While treads for asphalt races are designed to be smooth—treads for dirt racing are grooved to adjust to the sometimes rough and rutted race tracks. The permeable nature of dirt tracks creates a different scenario for rainfall. Dirt tracks are sprayed with water to control the level of tackiness. Yet, a deluge of rain prior to racing can leave the track too muddy for racing without enough time to dry out prior to the race’s start and cause cancellations. Excessive rainfall during the event or heavy accumulation days up to an event can cause delays or cancellation as well.

Asphalt Racing

Rain in any amount can have disadvantageous consequences for asphalt tracks, and racing commonly comes to a halt until conditions improve. Rain prior to or during an event can cause a delay or even a cancellation. NASCAR has begun using Air Titan, 2.0 a track-drying technology, to reduce delay time after rain has stopped to quickly resume racing. Still, this technology is not sustainable in smaller markets with a cited cost of “more than $50,000 for a weekend.”[1] Track’s losses are substantial when adverse weather strikes and these cancellations become inevitable. A rain check can lessen consumer concerns—but resuming racing at a later date for booked tracks and for amateur, semi-professional, and professional drivers is a complicated affair. Sometimes consumers’ tickets can be transferred to later races—but that is not always the case and this can further create more difficulties.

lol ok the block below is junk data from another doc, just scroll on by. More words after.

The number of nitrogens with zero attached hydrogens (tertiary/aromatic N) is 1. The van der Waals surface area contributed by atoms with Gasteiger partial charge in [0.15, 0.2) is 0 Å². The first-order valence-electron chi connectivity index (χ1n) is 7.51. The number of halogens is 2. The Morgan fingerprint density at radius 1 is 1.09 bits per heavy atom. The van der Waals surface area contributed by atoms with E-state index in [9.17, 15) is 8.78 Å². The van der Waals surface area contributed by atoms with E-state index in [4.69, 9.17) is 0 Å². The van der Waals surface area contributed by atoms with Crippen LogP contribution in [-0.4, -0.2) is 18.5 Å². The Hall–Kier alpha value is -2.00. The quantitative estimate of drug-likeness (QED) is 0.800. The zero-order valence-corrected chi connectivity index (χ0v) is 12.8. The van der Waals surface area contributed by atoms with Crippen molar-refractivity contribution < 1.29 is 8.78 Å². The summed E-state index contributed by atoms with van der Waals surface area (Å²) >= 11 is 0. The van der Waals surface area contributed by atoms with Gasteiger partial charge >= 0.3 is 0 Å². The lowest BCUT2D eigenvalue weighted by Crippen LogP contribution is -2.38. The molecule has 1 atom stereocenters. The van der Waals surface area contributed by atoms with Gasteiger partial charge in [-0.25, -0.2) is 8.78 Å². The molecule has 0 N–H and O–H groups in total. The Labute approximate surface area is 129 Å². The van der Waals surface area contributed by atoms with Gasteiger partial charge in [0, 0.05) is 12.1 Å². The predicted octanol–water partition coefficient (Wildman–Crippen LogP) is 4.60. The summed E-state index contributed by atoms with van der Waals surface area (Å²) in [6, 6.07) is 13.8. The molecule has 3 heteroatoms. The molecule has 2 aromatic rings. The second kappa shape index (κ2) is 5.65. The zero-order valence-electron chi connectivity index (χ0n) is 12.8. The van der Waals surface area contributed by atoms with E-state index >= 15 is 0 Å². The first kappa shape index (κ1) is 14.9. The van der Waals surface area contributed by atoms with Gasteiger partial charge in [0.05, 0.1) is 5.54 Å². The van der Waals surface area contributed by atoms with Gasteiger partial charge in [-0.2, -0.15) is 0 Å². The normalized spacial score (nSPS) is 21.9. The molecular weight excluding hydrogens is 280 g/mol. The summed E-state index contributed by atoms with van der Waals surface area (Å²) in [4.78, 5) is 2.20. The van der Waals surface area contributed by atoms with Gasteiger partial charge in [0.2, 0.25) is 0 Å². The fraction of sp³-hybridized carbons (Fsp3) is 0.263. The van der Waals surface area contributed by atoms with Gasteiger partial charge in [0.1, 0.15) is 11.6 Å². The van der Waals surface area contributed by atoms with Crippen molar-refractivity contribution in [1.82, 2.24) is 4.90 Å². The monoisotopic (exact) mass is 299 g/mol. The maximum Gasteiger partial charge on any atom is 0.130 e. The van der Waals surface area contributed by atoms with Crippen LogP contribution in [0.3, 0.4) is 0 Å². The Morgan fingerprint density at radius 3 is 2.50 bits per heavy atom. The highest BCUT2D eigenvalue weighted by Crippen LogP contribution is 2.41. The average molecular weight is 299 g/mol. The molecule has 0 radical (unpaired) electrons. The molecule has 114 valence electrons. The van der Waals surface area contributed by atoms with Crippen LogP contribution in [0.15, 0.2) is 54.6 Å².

Weathering It All